'The best layout will depend on the shape of the space that your kitchen is intending to fill. But no matter what shape, for a kitchen without an island, we recommend placing the hob and sink closer to each other – 23.5 inches to 40 inches would be ideal –and the fridge closer to the sink,' explains Oana Sandu, Lead Designer at Blakes London.

'For an L-shape kitchen, we would place the sink and dishwasher on the shorter side and the hob on the longer side. For a galley kitchen, depending on the size of the room, sink, fridge, and freezer on one side and hob, ovens, and larder on the other side.'

4. Ensure your layout is sociable

Pink mid-century kitchen inside a n apartment

(Image credit: Pluck)

The big plus of an island or a peninsula is they take a kitchen from a place you cook in, to a place you socialize and entertain in. However, there are plenty of ways to make a kitchen feel like the social hub of a home without this layout. 

'Consider positioning the hob close to the entrance of the kitchen, or if open plan, towards the end of a run that is close to the dining or living area. This will enable you to stay within earshot of what's going on elsewhere and will mean that you do not have your back to guests,' suggests Elizabeth Sherwin, Creative Director of Naked Kitchens.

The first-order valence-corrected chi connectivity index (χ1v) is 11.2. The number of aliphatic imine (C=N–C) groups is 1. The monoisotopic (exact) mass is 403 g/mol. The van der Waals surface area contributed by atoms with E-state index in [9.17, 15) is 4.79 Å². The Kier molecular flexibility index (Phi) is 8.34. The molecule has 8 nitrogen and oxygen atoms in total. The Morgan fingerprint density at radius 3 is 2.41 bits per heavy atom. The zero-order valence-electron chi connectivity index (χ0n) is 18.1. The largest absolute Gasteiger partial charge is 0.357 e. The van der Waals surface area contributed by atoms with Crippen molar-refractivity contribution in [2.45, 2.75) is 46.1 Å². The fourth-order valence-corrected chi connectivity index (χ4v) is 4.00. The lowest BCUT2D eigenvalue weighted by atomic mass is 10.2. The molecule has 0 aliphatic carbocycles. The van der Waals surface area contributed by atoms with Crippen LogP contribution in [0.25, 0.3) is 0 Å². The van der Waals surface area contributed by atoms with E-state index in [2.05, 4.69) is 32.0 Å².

'Try not to position tall units in areas that isolate or block off key prep and cooking zones as it is these areas you will spend the most time. A tall unit can form a screen that can make others feel like they can't enter the kitchen when in use. And consider whether there is space to include a breakfast bar within the room – this could be in front of a window for example and will offer a comfortable perch for others.'

5. Keep a small kitchen open with a single wall layout

Rustic kitchen with single galley layout

(Image credit: British Standard by Plain English)

If you are squeezed for space in a small kitchen but want to create that open-plan feel that an island adds, consider keeping it really simple and just add a single wall of cabinetry. This layout means nothing gets cut into or blocked and you have the rest of the room to play with as you please. You could create that sociable aspect we just talked of by adding in a sofa or a loveseat, and throwing down a kitchen rug to create an open-plan kitchen/living room in miniature.